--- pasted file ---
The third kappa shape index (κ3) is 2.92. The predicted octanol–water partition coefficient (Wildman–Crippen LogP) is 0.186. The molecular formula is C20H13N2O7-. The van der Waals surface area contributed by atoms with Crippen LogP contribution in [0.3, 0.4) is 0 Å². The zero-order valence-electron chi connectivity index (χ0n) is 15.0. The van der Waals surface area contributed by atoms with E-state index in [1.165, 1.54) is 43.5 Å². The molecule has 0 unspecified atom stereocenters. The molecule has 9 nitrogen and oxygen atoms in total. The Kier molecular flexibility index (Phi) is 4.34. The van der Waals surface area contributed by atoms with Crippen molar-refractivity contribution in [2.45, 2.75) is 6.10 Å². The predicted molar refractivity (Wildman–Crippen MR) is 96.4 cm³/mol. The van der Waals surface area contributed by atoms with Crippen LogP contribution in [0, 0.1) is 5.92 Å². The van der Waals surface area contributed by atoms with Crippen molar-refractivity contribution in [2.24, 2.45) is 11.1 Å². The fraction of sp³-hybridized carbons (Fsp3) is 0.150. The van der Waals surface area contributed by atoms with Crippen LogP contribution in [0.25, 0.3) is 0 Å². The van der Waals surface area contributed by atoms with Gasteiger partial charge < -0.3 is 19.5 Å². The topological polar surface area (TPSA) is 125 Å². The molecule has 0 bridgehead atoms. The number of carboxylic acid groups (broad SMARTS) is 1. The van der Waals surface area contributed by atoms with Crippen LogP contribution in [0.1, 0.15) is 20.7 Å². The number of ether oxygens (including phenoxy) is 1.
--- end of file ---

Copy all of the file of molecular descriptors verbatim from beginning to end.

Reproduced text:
The third kappa shape index (κ3) is 2.92. The predicted octanol–water partition coefficient (Wildman–Crippen LogP) is 0.186. The molecular formula is C20H13N2O7-. The van der Waals surface area contributed by atoms with Crippen LogP contribution in [0.3, 0.4) is 0 Å². The zero-order valence-electron chi connectivity index (χ0n) is 15.0. The van der Waals surface area contributed by atoms with E-state index in [1.165, 1.54) is 43.5 Å². The molecule has 0 unspecified atom stereocenters. The molecule has 9 nitrogen and oxygen atoms in total. The Kier molecular flexibility index (Phi) is 4.34. The van der Waals surface area contributed by atoms with Crippen molar-refractivity contribution in [2.45, 2.75) is 6.10 Å². The predicted molar refractivity (Wildman–Crippen MR) is 96.4 cm³/mol. The van der Waals surface area contributed by atoms with Crippen LogP contribution in [0, 0.1) is 5.92 Å². The van der Waals surface area contributed by atoms with Crippen molar-refractivity contribution in [2.24, 2.45) is 11.1 Å². The fraction of sp³-hybridized carbons (Fsp3) is 0.150. The van der Waals surface area contributed by atoms with Crippen LogP contribution in [0.25, 0.3) is 0 Å². The van der Waals surface area contributed by atoms with Gasteiger partial charge < -0.3 is 19.5 Å². The topological polar surface area (TPSA) is 125 Å². The molecule has 0 bridgehead atoms. The number of carboxylic acid groups (broad SMARTS) is 1. The van der Waals surface area contributed by atoms with Crippen LogP contribution in [0.1, 0.15) is 20.7 Å². The number of ether oxygens (including phenoxy) is 1.